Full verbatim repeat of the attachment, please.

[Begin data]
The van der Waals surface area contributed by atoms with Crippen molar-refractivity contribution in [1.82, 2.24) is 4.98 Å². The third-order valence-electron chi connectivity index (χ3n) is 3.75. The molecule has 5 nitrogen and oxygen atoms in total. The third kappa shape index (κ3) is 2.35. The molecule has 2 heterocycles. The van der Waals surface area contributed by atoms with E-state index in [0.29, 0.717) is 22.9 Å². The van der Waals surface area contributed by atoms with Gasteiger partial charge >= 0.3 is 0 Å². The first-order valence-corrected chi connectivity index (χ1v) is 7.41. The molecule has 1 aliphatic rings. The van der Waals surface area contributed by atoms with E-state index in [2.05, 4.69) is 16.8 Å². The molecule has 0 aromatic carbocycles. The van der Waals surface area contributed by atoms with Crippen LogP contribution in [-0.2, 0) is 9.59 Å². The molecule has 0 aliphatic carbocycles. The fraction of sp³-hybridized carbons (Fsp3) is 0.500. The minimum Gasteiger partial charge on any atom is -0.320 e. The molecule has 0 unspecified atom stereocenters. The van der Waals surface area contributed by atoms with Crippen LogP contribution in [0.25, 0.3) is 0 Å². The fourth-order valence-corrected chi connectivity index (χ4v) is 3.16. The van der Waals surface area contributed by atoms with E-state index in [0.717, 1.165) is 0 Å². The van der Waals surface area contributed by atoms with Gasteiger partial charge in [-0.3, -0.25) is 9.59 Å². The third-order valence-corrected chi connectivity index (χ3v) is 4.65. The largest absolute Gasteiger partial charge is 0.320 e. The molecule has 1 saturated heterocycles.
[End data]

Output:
The van der Waals surface area contributed by atoms with Crippen molar-refractivity contribution in [1.82, 2.24) is 4.98 Å². The third-order valence-electron chi connectivity index (χ3n) is 3.75. The molecule has 5 nitrogen and oxygen atoms in total. The third kappa shape index (κ3) is 2.35. The molecule has 2 heterocycles. The van der Waals surface area contributed by atoms with E-state index in [0.29, 0.717) is 22.9 Å². The van der Waals surface area contributed by atoms with Gasteiger partial charge >= 0.3 is 0 Å². The first-order valence-corrected chi connectivity index (χ1v) is 7.41. The molecule has 1 aliphatic rings. The van der Waals surface area contributed by atoms with E-state index in [2.05, 4.69) is 16.8 Å². The molecule has 0 aromatic carbocycles. The van der Waals surface area contributed by atoms with Crippen LogP contribution in [-0.2, 0) is 9.59 Å². The molecule has 0 aliphatic carbocycles. The fraction of sp³-hybridized carbons (Fsp3) is 0.500. The minimum Gasteiger partial charge on any atom is -0.320 e. The molecule has 0 unspecified atom stereocenters. The van der Waals surface area contributed by atoms with Crippen LogP contribution in [0.25, 0.3) is 0 Å². The fourth-order valence-corrected chi connectivity index (χ4v) is 3.16. The van der Waals surface area contributed by atoms with E-state index in [0.717, 1.165) is 0 Å². The van der Waals surface area contributed by atoms with Gasteiger partial charge in [-0.3, -0.25) is 9.59 Å². The third-order valence-corrected chi connectivity index (χ3v) is 4.65. The largest absolute Gasteiger partial charge is 0.320 e. The molecule has 1 saturated heterocycles.